During its public hearing in the Health and Human Services Committee, five doctors, including one who is retired and one from Texas, testified in favor of the bill while 22 Nebraska doctors and medical students testified against it.
Concerned doctors said, in part, that the bill would lead to delays and limited care that could lead to dire outcomes for their patients.
Albrecht said her goal is to end all “elective” abortions after embryonic cardiac activity is detected. Albrecht takes issue with the characterization of a “six-week ban” and prefers, as is common with proponents of such bills, to peg it to an embryo’s “heartbeat.”
Flatwater Free Press avoids using the terms “heartbeat bill” and “fetal heartbeat.” The American College of Obstetricians and Gynecologists recommends doing so, because they aren’t clinically accurate when used to describe what’s heard on early ultrasounds.
“I'm trying to get rid of elective abortions in the state of Nebraska, to save babies with heartbeats,” she said. “That's what this bill is all about.”
Opponents have said it amounts to a de facto total ban.
In the five most recently published statistical reports from the Nebraska Department of Health and Human Services, between about 14% and 31% of reported abortions have taken place at five weeks gestation or earlier. Doctors, anecdotally, say that restricting access to this extent would have an even more drastic impact than that data suggests.
Melissa Mathes, an OB-GYN in Omaha, often sees women who are in the earliest stages of pregnancy because of the unique clinic she’s part of – even then, she said, the vast majority of patients are at least five weeks along by the time she sees them.
Jennifer Hill, another Omaha OB-GYN, said in an interview that it would result in abortion remaining an option for just a fraction of a percentage of her patients.
And Omaha pediatrician Helen Grace, who serves a different population from the other two doctors who spoke to Flatwater, presented a unique concern: She said that children and teenagers don’t often know or share they’re pregnant. By the time someone discovers it, that young person is likely at least 10 or 12 weeks along, she said.
An analysis of Georgia abortion data, published by the medical journal JAMA Network Open, estimated that the six-week abortion ban that went into effect there last summer would end access to abortion for almost 90% of patients.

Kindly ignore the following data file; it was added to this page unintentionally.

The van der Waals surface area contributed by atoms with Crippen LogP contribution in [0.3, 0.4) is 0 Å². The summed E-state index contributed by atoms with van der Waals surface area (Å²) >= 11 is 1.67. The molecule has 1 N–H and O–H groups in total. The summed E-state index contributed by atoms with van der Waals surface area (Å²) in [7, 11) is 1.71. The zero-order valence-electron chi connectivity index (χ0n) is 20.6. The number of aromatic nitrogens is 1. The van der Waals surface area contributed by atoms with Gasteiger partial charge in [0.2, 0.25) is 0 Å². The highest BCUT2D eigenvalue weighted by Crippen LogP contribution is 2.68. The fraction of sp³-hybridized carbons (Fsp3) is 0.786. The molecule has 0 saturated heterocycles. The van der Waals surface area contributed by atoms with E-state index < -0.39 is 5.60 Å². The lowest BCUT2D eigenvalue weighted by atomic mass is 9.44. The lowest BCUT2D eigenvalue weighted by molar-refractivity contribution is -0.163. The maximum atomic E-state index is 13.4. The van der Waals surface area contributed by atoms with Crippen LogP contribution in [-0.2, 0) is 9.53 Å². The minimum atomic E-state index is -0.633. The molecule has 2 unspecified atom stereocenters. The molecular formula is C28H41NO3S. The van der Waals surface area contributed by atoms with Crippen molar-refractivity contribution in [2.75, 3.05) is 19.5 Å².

It also found that the restrictions would disproportionately harm Black patients, younger patients, and those of lower socioeconomic status.
Doctors generally date pregnancies from the first day of the last menstrual period. Twelve weeks post-fertilization – what’s in Riepe’s amendment – is equal to about 14 weeks gestational age, according to Hill.
Riepe, who represents parts of the Ralston and Millard areas of Omaha, was re-elected last year following a four-year hiatus after he lost the seat to former Sen. Steve Lathrop, a Democrat. He said the six-week ban was a surprise for him and other newly elected senators at the outset of the first legislative session since the U.S. Supreme Court overturned Roe v. Wade.
Riepe said the six-week ban proposal came “without consultation” with new senators like himself.
“I don't believe in surprises,” he said. “I don't like surprises. So I don't give them and I don't take them well.”
He still originally signed onto the bill. He then started doubting that decision.
“Well, you know, you get more information and you may look at things in a different light,” the 80-year-old Riepe said. “I've read it and reread it … When I was first asked, and I did sign on to it, I did express to Sen. Albrecht my concern about the six weeks, and I went ahead and I signed that. I wouldn't do that again. But I also reserve the right to change my mind.”
Four decades as a hospital administrator, he said, instilled the questions of what’s fair and reasonable as part of his “soul.”
His concerns have evolved over time, he said – he wants something that’s enforceable and not too vague, because he doesn’t want the restrictions to get tied up in court.
During an interview, Riepe claimed that other senators feel similarly to him – enough that “there would be some influence.”
But he knows he’s angering many senators with his amendment and potential change of heart. Anti-abortion senators might see it as a betrayal. And pro-abortion rights senators will likely oppose his amendment because it will more greatly restrict abortion than current law.
Riepe labeled himself with a single word Wednesday: “Pariah.”
“Nobody's gonna love me,” he said. “Nobody. You know what, I gotta get a dog, just so I have a friend.”